How to improve your position
If you are a successful business owner, you should prepare for the day when you hand over the reins—perhaps to a younger family member—or sell the business outright. In the event you are predisposed to sell, you could be leaving some money on the table if you do not put your best foot forward. Here are five practical suggestions.
1. Get your house in order. There are some obvious comparisons to selling a home.
Usually, a potential buyer will walk through and conduct a thorough inspection. Therefore, you might make some needed repairs and spruce up the place to make it look more attractive.
This goes beyond the physical premises. Make sure all the paperwork is complete and the financials are up-to-date. You can rely on your professional business advisers to do the legwork.
2. Start the search. Frequently, one of the best ways to drum up interest in your business is to contact business brokers in your area. They can provide insights into your particular profession based on geographic location. Although brokers charge fees for their services, using them should increase the foot traffic.
Think about the type of buyer you want. Do you expect the business to continue, and maybe expand, with most of your current team, or do you expect the buyer to bring in an entirely new staff? This could affect the way you offer the business opportunity.
3. Crunch the numbers. A broker can also furnish you with ballpark numbers based on valuations of comparable businesses. For instance, different businesses may use different sales models based on profit, revenue or cash flow. Also, you may get a good idea of the value of goodwill.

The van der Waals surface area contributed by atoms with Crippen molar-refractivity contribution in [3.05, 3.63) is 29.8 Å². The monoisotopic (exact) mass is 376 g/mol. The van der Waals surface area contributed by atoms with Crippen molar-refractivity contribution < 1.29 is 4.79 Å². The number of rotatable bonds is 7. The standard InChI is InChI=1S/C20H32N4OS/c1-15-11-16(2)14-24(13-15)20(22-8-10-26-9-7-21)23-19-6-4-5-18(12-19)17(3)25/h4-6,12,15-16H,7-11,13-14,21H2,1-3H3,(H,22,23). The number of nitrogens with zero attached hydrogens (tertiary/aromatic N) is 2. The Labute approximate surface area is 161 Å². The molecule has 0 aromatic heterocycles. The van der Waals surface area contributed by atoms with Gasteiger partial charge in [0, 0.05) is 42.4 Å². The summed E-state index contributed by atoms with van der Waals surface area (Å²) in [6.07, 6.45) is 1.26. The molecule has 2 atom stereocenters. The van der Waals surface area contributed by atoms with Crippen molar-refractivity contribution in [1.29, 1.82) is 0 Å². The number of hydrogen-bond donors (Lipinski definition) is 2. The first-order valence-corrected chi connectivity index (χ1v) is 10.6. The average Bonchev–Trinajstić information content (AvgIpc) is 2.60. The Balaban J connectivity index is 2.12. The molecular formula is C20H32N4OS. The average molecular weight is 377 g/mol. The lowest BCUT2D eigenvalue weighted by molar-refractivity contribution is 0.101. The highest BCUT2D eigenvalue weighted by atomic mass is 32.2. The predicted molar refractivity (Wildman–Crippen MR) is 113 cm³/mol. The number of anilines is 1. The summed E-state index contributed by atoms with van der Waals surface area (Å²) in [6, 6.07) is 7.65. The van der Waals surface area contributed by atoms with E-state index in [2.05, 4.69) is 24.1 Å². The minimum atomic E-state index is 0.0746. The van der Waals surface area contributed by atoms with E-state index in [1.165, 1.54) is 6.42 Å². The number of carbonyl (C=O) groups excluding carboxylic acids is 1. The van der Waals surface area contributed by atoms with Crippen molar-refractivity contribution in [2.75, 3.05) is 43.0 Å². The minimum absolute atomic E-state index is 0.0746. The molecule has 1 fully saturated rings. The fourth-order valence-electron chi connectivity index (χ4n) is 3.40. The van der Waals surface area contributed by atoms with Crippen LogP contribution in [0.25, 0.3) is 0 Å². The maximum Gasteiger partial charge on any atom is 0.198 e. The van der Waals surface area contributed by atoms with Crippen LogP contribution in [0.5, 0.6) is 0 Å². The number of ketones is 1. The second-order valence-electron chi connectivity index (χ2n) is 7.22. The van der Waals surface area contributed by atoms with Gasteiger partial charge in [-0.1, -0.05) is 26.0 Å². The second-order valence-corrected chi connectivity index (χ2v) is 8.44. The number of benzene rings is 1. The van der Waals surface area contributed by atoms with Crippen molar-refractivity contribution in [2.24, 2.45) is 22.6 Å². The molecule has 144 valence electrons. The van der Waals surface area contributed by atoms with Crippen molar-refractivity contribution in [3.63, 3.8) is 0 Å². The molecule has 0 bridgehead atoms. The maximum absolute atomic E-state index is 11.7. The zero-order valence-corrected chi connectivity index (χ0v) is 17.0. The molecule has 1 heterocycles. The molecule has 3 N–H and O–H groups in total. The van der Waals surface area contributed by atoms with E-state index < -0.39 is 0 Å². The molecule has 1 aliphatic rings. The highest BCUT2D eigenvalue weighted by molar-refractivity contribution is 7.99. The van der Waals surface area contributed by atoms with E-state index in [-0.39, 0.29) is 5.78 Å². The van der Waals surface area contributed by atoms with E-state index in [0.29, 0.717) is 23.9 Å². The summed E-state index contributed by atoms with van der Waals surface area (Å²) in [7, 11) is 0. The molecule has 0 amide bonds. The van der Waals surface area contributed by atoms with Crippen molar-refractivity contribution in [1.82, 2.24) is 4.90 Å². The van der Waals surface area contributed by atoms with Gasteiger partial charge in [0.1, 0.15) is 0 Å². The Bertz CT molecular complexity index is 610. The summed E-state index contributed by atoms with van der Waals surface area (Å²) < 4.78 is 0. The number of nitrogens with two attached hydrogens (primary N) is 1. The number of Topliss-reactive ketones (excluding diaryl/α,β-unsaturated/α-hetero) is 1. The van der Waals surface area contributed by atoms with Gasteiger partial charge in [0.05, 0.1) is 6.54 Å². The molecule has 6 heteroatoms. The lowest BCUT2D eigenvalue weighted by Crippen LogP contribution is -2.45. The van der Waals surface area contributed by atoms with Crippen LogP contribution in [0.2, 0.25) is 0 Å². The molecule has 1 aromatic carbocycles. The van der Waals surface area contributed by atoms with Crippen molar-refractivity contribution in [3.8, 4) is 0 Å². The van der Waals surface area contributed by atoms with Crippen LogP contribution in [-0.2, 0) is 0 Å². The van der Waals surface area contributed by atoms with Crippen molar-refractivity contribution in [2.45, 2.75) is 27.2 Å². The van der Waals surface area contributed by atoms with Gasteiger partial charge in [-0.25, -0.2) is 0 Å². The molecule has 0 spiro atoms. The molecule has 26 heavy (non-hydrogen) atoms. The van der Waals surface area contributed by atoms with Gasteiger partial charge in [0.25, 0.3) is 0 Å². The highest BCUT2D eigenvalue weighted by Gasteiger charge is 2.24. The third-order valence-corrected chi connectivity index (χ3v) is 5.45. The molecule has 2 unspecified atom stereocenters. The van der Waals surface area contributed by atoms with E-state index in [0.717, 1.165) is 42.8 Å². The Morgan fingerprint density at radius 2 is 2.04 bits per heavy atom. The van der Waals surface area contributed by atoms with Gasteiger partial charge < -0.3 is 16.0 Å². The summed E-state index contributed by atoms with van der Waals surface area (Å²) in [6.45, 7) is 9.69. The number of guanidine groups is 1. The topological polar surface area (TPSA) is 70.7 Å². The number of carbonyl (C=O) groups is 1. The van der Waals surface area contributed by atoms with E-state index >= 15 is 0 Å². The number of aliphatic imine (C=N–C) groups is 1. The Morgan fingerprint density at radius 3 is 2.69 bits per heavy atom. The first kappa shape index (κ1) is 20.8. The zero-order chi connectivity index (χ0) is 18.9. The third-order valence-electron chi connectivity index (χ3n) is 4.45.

Of course, your client or customer list is critical, as is the stock and inventory if you typically sell goods. After analyzing all the main factors, you should have a realistic expectation about the price a sale would fetch.
4. Work with your staff. Do not just drop a bombshell about a sale the day the buyer takes over. Before a sale is consummated, inform employees and, when appropriate, involve them in the process. For instance, they may possess specialized knowledge about operations that would otherwise be overlooked.
This type of communication is sensitive and requires careful thought. Balance what employees should know and what they need to know. You do not want to create panic or stress, but you must protect your own interests.
5. Plan the final sales strategy. Again, a broker can help you assemble a package to present to interested buyers, showcasing the high points and including pertinent information. This might feature samples of marketing materials, overviews of your financials, and particulars on existing contracts and compensation agreements. Buyers will also want to see an inventory of your assets, equipment and any other physical components. (Selling a business building itself is a long story for another day.)
Your business advisory team can help you avoid problems with proprietary information disclosure and other technicalities. Count on them to steer you in the right direction.